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The Talmud makes it clear that the Hasmoneans took up arms not to defend their bodies, but to protect their spirits.  They risked their lives and wel-being in order to have the ability to worship God as they believed. They refused to become the atheists that the Greeks desired, and were willing to risk everything to ensure that they could practice the worship rituals needed for the survival of their souls. The Maccabees were committed to not allowing a secular government to control their spiritual lives.

It is here that we sadly see such amazing parallels with what is happening right now in so many states.

Under the guise of “protecting against Covid-19,” multiple state governors have put citizens in lockdown. These governors have arbitrarily decided which businesses are essential and which are not, with total disregard for the holistic well-being of the people. Enacting draconian laws upon the populace (which they personally disregard), these governors are attempting to control every aspect of our lives financially, with family relationships, and with God.

It is sickly ironic that Gov. Newsome here in California considers the production of television and films essential, but church and synagogue services are non-essential. (In one California county, even strip clubs were permitted but not church services.) Beginning with the first quarantines issued in San Francisco back in March, houses of worship were specifically singled out as being forbidden gatherings. Since the beginning of this pandemic, COVID-19 has been used by politicians to accumulate power and to specifically target and destroy the religious practices of the people. Gov. Newsome, Mayor Garcetti, and others happily attend BLM marches with thousands of people, believe that people of faith should not congregate and worship (including singing, which has been a vital part of Jewish religious practices for over 2000 years).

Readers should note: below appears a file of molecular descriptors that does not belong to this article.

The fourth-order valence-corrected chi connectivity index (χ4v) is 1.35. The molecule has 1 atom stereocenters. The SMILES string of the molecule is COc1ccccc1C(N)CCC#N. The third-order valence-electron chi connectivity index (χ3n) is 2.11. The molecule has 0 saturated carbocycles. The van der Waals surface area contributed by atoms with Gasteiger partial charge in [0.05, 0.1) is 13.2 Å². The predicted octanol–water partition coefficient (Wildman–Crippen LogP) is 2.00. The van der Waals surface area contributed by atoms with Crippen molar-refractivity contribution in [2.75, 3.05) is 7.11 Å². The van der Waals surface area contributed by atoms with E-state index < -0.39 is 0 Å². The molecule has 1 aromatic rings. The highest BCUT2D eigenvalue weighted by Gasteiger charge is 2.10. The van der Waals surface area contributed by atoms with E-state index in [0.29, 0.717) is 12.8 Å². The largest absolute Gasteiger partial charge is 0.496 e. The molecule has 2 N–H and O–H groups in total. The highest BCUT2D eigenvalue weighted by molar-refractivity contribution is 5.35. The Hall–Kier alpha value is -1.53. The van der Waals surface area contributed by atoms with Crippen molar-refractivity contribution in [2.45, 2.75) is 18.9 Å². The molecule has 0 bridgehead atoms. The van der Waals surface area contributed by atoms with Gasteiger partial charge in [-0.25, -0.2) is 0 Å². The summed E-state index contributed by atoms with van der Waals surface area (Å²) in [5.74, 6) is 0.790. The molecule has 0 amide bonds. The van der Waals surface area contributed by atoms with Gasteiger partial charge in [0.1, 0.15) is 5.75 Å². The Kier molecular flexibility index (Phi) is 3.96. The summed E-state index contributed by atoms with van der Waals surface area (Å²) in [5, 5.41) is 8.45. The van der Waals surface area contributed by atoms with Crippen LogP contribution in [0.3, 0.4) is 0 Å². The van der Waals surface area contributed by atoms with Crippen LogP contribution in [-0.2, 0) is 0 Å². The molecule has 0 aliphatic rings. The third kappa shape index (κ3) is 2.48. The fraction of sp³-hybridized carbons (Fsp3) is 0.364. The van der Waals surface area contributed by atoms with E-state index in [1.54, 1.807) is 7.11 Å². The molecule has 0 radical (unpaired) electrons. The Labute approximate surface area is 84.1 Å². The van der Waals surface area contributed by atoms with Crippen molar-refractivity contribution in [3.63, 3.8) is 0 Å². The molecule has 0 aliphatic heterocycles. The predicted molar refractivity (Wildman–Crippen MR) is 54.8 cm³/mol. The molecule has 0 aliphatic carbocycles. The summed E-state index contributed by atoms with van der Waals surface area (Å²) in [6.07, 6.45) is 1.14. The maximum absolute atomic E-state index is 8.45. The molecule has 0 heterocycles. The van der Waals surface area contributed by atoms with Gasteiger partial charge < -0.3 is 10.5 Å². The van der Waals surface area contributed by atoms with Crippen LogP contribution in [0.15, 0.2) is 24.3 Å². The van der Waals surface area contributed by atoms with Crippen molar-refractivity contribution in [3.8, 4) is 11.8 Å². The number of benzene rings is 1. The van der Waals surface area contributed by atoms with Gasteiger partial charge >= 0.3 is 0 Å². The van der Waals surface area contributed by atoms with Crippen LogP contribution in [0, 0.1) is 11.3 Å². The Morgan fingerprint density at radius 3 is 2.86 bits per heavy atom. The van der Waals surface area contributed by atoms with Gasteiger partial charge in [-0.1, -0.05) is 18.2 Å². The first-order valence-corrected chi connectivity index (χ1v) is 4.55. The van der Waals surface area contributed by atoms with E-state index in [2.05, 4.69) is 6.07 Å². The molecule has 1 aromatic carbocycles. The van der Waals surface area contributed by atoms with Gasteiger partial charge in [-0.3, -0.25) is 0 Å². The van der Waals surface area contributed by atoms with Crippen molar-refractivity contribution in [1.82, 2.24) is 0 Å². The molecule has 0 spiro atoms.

Like the Maccabees, people of faith must stand together in supporting each other’s worship services. We must not allow our spirituality to be determined by secular politicians who have a direct Machiavellian interest in reducing and ultimately eliminating religious worship.

Our Supreme Court recently acknowledged that the First Amendment cannot be violated for this pandemic. “Even in a pandemic, the Constitution cannot be put away and forgotten,” the court’s unsigned majority opinion said. “The restrictions at issue here, by effectively barring many from attending religious services, strike at the very heart of the First Amendment’s guarantee of religious liberty.”